Bounce goes the Bear Market

Happy lucky Friday the 13th to all. Markets are of such interest that it seems for now that this Friday the 13th, and every Friday blog entry will need to continue assessing each Wall Street business week’s economic significance in prophecy.

Thirteen has been a lucky closing date for the DOW Jones this week, enjoying a sustained rally finishing off Friday at 7223.98 with a nine percent increase of value. The bear market came over the mountain, as the song goes, and saw what he could see, a bounce in stocks. The bear can in part thank Citigroup’s Chief Executive delivering a memo Wednesday saying the bond-bungling banking giant was profitable in the first two months of 2009 and he says he “is confident about its capital strength after tough internal stress tests.” Oil sales were on a modest profit increase as well. Retail watchdogs report a trickling uptick of spending again for a second month in a row.

It seems all prophets of 4,000-point dropping-to-doomsday markets will have to wait for another crisis in the economy. The bear market fell in a 500 to 600 point hole deeper than 7,000 points in March, before bouncing out this week.

My intuition has said 7,000 points is the true bottom for over a year now, long before we arrived at the “Great Recession” as European economists are now calling it. I’m on record saying that 4,500 is the worst though exceedingly temporary depth of cratering below 7,000. We will bounce above and fall below 7,000 but it will remain the aggregate level trend of the market for a few months, then we’ll have to see what the coming G-20 meeting in Europe along with the credit card and Altay loan crises will do to the markets.

Fortunately for all points of mutual economic interest, Citibank’s date with nationalization and the collapse of GM have been postponed. Indeed, we know now how deep the economic bear market trap could go when only rumblings, rumors and the rumination of a sea of talking TV ditto pundits from “sea”-NN to shining CNB-“sea” can make the market scratch its own hole a little more than a half-thousand points below 7,000. The real socialization of either of these industry giants succumbing to AIGgues of bad business and banking could dig that hole a lot deeper. However, I will say for the prophetic economic record here that what happened this week vindicates my oracle’s intuition that craters in the math falling deeper than 7,000 points on the DOW get filled up pretty fast on the smallest inklings of good economic news. It’s a hopeful sign that deep down the market wants to rise — can rise — if given some psychological assurance. Beware, therefore, of desires to blow it with another bubble — another falsehood.

The market also had a bear bouncing out of the trap this week on news from Congressman Barney Frank, the head of the U.S. House Financial Services Committee, that the Securities and Exchange Commission would soon re-impose the so-called “uptick” rule, which forces short sellers to sell at a price higher than the previous trade.

Barney’s “I love you, you love me” speculation sexing up the market’s climb indicate to me that the systemic core of our economic problems, which I defined in detail (click on Predictions), are still in place to drag the market disastrously downward back to 7,000 points in the coming months after some seemingly hopeful rallies.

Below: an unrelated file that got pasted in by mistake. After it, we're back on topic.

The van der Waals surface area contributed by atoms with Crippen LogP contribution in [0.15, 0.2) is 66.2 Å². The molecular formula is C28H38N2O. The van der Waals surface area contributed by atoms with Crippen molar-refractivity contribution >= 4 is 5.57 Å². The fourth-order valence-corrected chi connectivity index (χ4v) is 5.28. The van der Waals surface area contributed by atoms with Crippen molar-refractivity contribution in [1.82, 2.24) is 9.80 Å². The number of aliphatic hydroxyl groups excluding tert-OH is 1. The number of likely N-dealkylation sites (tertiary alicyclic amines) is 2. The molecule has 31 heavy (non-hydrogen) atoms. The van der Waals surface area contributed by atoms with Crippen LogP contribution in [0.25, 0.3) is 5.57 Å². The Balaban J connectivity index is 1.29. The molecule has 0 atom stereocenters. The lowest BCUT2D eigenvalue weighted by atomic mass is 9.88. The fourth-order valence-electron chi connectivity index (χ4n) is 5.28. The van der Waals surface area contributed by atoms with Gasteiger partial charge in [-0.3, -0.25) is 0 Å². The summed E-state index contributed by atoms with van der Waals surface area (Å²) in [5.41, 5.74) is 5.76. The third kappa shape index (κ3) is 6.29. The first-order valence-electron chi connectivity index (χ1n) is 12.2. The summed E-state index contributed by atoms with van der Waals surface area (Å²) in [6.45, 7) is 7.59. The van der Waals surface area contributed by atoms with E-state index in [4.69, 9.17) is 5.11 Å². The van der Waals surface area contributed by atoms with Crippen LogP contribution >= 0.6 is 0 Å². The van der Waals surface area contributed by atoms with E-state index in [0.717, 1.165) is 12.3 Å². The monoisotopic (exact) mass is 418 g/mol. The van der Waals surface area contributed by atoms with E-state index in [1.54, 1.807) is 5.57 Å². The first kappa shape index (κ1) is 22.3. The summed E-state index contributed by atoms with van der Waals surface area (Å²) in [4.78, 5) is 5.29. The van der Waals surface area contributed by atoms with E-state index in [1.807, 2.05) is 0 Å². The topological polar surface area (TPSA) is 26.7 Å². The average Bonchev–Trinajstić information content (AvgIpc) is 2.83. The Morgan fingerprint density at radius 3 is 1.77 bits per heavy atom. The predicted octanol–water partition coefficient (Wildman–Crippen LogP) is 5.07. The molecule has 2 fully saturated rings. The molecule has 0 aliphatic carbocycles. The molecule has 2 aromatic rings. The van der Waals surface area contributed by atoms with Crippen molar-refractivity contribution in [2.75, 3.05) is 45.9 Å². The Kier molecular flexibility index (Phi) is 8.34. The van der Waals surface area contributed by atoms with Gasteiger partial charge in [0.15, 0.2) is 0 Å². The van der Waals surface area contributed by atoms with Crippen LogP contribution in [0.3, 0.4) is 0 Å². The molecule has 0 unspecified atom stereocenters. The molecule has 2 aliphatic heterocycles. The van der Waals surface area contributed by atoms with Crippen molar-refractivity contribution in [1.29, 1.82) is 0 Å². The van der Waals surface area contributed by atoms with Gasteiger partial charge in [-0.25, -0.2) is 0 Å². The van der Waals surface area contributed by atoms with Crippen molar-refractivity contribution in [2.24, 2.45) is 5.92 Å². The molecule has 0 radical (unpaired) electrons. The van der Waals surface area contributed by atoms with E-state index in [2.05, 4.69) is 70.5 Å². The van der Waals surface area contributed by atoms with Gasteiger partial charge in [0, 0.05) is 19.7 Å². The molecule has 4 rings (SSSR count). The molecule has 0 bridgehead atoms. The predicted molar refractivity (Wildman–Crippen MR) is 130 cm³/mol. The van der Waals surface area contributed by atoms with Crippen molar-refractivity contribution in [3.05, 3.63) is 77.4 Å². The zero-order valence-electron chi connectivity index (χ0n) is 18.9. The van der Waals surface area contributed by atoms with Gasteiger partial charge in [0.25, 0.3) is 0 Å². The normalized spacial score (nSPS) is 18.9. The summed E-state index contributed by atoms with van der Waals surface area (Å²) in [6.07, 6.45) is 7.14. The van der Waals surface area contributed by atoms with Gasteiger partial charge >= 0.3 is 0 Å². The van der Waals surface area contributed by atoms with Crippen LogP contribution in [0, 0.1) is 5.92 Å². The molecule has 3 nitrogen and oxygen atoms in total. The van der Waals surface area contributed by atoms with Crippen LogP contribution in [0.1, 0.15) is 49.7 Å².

Slipping back into bear traps might not happen immediately. Indeed April might see a modest rally of improvement once taxes are filed and some Americans begin to feel the first weak spring sunshine of Obama’s stimulus program after the long, dour DOW-ful winter of 2008-09.

There are more dangers coming for those hunting for bear market bounces and bailouts. The credit card trap is set to snap coming no later than May. The Altay loan trap will be set afterwards. Then there’s the bear market playing dead road kill after being run over by the auto wreck that is Detroit.

The market improves, but it doesn’t stop the only drugstore in my little town from closing its doors today on Friday 13th, surrendering itself to other empty storefronts.

Obama has a karmic echo to Lincoln. He’s marching confidently off to his first Bullish Run at economic battle. Remember, Lincoln endured not one but two Bull Run routs of his stratagems and a half dozen other military disasters before he turned the tide by the end of his first term in office. I hold prophetic hope that Obama will succeed, even survive to succeed, but this battle with the economy has a lot of bear left in it, and that’s no Bull running.

Next week will test this week’s rally. There is talk of market-to-market accounting rules changing and a clear message from Germany and France that they are two G-20 European powerhouse economies definitely NOT on the same accountant ledger supporting Obama’s big stimulus plans for the world. Europeans may have learned through hard lessons that throwing gobs of government money at markets does not cook up economic growth. Finally, yet importantly, the Obama Administration’s Auto Task Force hired a bankruptcy lawyer Friday afternoon a moment before I post this article. Quietly a reality moves forward, despite GM’s positive rise in the stocks. Restructuring and some form of temporary nationalization are still in the works.

John Hogue
(13 March 2009)

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